The moment IT triggers instant recovery, the backup storage target becomes production storage. The application is now counting on the backup storage target to remain available and provide features like snapshots and replication.

A modern backup storage target needs to provide high availability with redundant nodes, high-performance media failure protection, and guarantees to persistent media, not RAM caches.

Exposing Backup Storage Myth #4 – Recovery Performance Matters

Recovery is when the backup infrastructure, both software, and hardware, prove the investment was worthwhile. Recovery performance has two aspects that IT needs to examine. The first aspect is how long the recovery will take? The time to move data from backup storage to production storage. Instant recovery only eliminates the network transfer. The backup software still needs to position the data to the recovery area.

Legacy backup storage targets are limited in functionality, so they tend to focus on ingesting performance or how fast they can receive backup jobs. They are not optimized for high-performance read performance, which is critical for recovery. These legacy products have no control over the low-level software that performs the reads and writes. As a result, they can’t optimize it. They are at the mercy of the “community” to perform this work.

A modern backup storage target optimizes for both high ingest performance and optimal read performance. It does this by fixing the underlying read performance issues common in many legacy storage products. It also leverages the flash tier to wait until backups are complete before moving data to the HDD tier. Leveraging flash as the ingest point enables a modern backup storage target to write data to the HDD tier sequentially, optimal for rapid recovery performance.

Time – The Gift of Modern Backup Storage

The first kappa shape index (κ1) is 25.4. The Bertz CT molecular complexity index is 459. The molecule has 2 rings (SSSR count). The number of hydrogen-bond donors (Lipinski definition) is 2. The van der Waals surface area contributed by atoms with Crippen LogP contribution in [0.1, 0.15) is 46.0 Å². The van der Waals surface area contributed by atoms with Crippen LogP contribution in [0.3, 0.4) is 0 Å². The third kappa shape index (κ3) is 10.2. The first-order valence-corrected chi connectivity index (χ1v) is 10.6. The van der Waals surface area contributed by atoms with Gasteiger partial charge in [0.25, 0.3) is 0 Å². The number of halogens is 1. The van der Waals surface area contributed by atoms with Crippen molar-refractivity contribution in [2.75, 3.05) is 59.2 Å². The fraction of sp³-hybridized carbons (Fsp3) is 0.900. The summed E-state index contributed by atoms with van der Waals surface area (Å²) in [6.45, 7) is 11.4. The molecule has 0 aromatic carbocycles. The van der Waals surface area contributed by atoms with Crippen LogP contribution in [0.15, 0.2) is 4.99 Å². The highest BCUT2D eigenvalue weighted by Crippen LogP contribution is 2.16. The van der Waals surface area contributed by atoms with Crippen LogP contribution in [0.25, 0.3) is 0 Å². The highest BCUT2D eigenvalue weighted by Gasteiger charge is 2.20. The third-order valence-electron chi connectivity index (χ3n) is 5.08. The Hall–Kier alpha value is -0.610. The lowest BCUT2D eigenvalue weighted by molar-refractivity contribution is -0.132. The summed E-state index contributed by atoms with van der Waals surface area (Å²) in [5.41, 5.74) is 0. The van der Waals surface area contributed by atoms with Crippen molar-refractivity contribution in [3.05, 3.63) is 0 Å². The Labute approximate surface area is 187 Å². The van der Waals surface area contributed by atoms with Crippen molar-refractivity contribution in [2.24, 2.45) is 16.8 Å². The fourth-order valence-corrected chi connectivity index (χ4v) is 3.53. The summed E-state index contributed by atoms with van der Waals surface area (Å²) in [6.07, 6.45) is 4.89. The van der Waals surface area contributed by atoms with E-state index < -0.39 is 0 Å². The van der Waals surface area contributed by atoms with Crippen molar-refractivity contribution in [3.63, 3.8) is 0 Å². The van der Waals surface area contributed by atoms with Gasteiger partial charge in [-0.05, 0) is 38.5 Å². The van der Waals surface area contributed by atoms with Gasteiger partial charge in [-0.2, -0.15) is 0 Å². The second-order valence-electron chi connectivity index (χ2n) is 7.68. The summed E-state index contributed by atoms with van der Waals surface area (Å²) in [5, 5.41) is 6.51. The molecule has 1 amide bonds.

Administrators use recovery, especially instant recovery, in response to something going wrong either at the application level or a server or storage failure. Legacy backup storage targets don’t provide IT with the time to diagnose what went wrong and prevent that event from occurring again in the future, which will cost them even more time. A modern backup storage target that busts the above myths with advanced performance and availability features provides IT the gift of time. They can use this time to diagnose what is wrong in the environment so it doesn’t happen again.

Learn More

To learn how S1:Backup can save you time, money and improve your resiliency, go to www.storone.com/backup. A modern backup storage target can also play a vital role in consolidating your backup storage infrastructure. To learn more about consolidating backup storage, join us for Best Practices for Consolidating Backups live on October 14th at 11:30 am ET / 8:30 am PT to learn more about complete backup consolidation

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George Crump

George has over 25 years of experience in the storage industry, holding executive sales and engineer positions. Before joining StorONE, he was the founder and lead analyst at Storage Switzerland.